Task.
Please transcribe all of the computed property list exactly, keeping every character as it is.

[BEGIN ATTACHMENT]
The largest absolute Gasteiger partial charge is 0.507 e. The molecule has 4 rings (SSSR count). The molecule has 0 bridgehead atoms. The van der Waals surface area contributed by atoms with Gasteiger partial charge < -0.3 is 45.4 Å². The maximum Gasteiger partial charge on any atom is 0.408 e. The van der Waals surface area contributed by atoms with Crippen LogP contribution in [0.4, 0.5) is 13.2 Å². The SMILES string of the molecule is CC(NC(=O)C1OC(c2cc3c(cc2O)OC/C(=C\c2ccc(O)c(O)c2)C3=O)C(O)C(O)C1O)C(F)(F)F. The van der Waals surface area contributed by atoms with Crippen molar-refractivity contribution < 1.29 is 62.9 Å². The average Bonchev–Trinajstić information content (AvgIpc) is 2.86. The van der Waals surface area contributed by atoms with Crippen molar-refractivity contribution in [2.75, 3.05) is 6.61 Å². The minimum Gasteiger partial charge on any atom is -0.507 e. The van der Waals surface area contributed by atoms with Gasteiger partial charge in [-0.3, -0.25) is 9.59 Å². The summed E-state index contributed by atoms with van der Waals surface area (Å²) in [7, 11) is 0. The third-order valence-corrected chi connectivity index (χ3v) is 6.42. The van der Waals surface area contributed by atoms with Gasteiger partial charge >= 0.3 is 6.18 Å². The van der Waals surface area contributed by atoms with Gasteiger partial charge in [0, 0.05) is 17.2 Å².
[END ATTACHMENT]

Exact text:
The largest absolute Gasteiger partial charge is 0.507 e. The molecule has 4 rings (SSSR count). The molecule has 0 bridgehead atoms. The van der Waals surface area contributed by atoms with Gasteiger partial charge < -0.3 is 45.4 Å². The maximum Gasteiger partial charge on any atom is 0.408 e. The van der Waals surface area contributed by atoms with Crippen LogP contribution in [0.4, 0.5) is 13.2 Å². The SMILES string of the molecule is CC(NC(=O)C1OC(c2cc3c(cc2O)OC/C(=C\c2ccc(O)c(O)c2)C3=O)C(O)C(O)C1O)C(F)(F)F. The van der Waals surface area contributed by atoms with Crippen molar-refractivity contribution < 1.29 is 62.9 Å². The average Bonchev–Trinajstić information content (AvgIpc) is 2.86. The van der Waals surface area contributed by atoms with Crippen molar-refractivity contribution in [2.75, 3.05) is 6.61 Å². The minimum Gasteiger partial charge on any atom is -0.507 e. The van der Waals surface area contributed by atoms with Gasteiger partial charge in [-0.3, -0.25) is 9.59 Å². The summed E-state index contributed by atoms with van der Waals surface area (Å²) in [7, 11) is 0. The third-order valence-corrected chi connectivity index (χ3v) is 6.42. The van der Waals surface area contributed by atoms with Gasteiger partial charge >= 0.3 is 6.18 Å². The van der Waals surface area contributed by atoms with Gasteiger partial charge in [0, 0.05) is 17.2 Å².